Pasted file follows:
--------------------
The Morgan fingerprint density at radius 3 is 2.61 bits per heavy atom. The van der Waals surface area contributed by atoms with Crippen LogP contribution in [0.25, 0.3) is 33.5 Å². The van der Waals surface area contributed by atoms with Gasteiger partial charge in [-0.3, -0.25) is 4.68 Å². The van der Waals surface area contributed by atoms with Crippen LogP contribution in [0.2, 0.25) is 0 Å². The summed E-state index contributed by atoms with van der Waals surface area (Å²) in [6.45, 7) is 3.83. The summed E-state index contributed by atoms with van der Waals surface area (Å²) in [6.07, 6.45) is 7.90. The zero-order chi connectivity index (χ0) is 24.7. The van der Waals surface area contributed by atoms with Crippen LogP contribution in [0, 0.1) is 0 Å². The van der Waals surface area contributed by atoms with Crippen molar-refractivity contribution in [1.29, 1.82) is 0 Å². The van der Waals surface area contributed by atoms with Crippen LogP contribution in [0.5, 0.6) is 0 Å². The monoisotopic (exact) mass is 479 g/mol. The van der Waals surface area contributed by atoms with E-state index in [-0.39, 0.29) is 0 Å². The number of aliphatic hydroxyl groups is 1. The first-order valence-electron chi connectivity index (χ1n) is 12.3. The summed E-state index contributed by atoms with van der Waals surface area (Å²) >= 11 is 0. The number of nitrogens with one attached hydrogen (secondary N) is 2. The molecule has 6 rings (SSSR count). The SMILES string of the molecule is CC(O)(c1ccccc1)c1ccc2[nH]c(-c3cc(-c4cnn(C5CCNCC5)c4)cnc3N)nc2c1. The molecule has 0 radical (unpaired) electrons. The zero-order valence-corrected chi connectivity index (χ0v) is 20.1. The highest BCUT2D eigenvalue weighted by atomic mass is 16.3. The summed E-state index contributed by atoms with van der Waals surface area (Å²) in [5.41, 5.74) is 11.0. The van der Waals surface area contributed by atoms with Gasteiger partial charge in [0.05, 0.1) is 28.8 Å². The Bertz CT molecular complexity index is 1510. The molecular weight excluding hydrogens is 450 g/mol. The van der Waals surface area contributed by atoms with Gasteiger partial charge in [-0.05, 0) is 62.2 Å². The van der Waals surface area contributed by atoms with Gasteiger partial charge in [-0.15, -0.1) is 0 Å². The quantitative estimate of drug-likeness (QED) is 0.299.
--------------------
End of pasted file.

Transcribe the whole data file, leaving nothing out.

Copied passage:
The Morgan fingerprint density at radius 3 is 2.61 bits per heavy atom. The van der Waals surface area contributed by atoms with Crippen LogP contribution in [0.25, 0.3) is 33.5 Å². The van der Waals surface area contributed by atoms with Gasteiger partial charge in [-0.3, -0.25) is 4.68 Å². The van der Waals surface area contributed by atoms with Crippen LogP contribution in [0.2, 0.25) is 0 Å². The summed E-state index contributed by atoms with van der Waals surface area (Å²) in [6.45, 7) is 3.83. The summed E-state index contributed by atoms with van der Waals surface area (Å²) in [6.07, 6.45) is 7.90. The zero-order chi connectivity index (χ0) is 24.7. The van der Waals surface area contributed by atoms with Crippen LogP contribution in [0, 0.1) is 0 Å². The van der Waals surface area contributed by atoms with Crippen molar-refractivity contribution in [1.29, 1.82) is 0 Å². The van der Waals surface area contributed by atoms with Crippen LogP contribution in [0.5, 0.6) is 0 Å². The monoisotopic (exact) mass is 479 g/mol. The van der Waals surface area contributed by atoms with E-state index in [-0.39, 0.29) is 0 Å². The number of aliphatic hydroxyl groups is 1. The first-order valence-electron chi connectivity index (χ1n) is 12.3. The summed E-state index contributed by atoms with van der Waals surface area (Å²) >= 11 is 0. The number of nitrogens with one attached hydrogen (secondary N) is 2. The molecule has 6 rings (SSSR count). The SMILES string of the molecule is CC(O)(c1ccccc1)c1ccc2[nH]c(-c3cc(-c4cnn(C5CCNCC5)c4)cnc3N)nc2c1. The molecule has 0 radical (unpaired) electrons. The zero-order valence-corrected chi connectivity index (χ0v) is 20.1. The highest BCUT2D eigenvalue weighted by atomic mass is 16.3. The summed E-state index contributed by atoms with van der Waals surface area (Å²) in [5.41, 5.74) is 11.0. The van der Waals surface area contributed by atoms with Gasteiger partial charge in [0.05, 0.1) is 28.8 Å². The Bertz CT molecular complexity index is 1510. The molecular weight excluding hydrogens is 450 g/mol. The van der Waals surface area contributed by atoms with Gasteiger partial charge in [-0.05, 0) is 62.2 Å². The van der Waals surface area contributed by atoms with Gasteiger partial charge in [-0.15, -0.1) is 0 Å². The quantitative estimate of drug-likeness (QED) is 0.299.